“If we are thrown into the blazing furnace, the God we serve is able to deliver us from it, and he will deliver us from Your Majesty’s hand. But even if he does not, we want you to know, Your Majesty, that we will not serve your gods or worship the image of gold you have set up.” —Daniel 3:17-18
Math was never my favorite subject in school. I always gravitated to history and literature, to stories about people. The layers of human character and identity fascinated me. Learning about interactions between people and groups was endlessly compelling. (I never got far enough along in math to encounter the wonder and creativity that I’m sure exists in that subject, too.)
And yet despite those preferences there’s a part of me that wants God to be more like a math equation and less like a person, less like a character with agency and freedom. I want to know with certainty that if X happens, God will do Y. But that’s not how it works.
When the nation of Israel was conquered and many of its people taken into exile in Babylon, individual men and women with agency and freedom were forced to make choices within new constraints and in the face of new threats. The king of Babylon set up a golden image—an idol—and commanded that all people worship it. Three faithful Jews—members of the nation of Israel—refused to do so, knowing that their God had commanded them not to worship “other gods.” These three had been given significant responsibilities in the Babylonian Empire, but this did not exempt them from the king’s order. When they persisted in refusing to disobey God, the king ordered that they be burned to death.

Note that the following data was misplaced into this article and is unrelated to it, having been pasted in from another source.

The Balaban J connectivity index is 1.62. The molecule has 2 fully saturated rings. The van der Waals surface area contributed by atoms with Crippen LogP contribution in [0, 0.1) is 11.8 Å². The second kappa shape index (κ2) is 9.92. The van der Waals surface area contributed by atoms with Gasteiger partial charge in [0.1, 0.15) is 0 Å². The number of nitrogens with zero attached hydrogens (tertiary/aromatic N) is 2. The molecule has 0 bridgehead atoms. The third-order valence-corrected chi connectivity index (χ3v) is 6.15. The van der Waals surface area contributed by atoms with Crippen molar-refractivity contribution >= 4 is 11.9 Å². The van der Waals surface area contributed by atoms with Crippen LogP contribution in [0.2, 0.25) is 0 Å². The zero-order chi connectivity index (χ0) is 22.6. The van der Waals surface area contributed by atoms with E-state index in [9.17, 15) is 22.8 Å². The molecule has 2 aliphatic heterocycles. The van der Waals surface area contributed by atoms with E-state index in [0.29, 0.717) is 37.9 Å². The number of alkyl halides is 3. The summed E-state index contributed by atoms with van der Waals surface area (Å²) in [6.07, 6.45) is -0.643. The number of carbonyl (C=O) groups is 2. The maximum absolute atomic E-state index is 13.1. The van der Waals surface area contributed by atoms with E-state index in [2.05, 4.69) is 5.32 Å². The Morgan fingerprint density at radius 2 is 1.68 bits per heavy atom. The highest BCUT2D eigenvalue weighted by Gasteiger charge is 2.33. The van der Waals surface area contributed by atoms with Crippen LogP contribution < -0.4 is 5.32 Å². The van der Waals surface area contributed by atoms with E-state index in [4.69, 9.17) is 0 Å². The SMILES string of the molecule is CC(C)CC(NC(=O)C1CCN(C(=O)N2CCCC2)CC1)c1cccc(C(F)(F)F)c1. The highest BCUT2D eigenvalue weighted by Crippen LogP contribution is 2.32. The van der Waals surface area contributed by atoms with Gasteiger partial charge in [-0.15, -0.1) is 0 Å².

Their response—today’s verses—is a model of faith in God. They believe that God will rescue them. But they also recognize that God is not a math equation. We can be sure of God’s faithfulness, but not sure how that faithfulness will play out in a specific situation. There are times when people of faith aren’t given what they want, and times when God doesn’t seem to come through. But those who have a relationship with God trust him even when they do not get what they want—or even get what it seems obvious that they need. Commitment to God means committing to his true way even when we can’t see the immediate payoff in our own lives. Faith is proved when we follow him into the darkness even when we can’t see the light on the other side.
These three faithful men were rescued from the fire. But even if they had not been, they would have rested secure in their trust in God’s way. This is faith in the living God.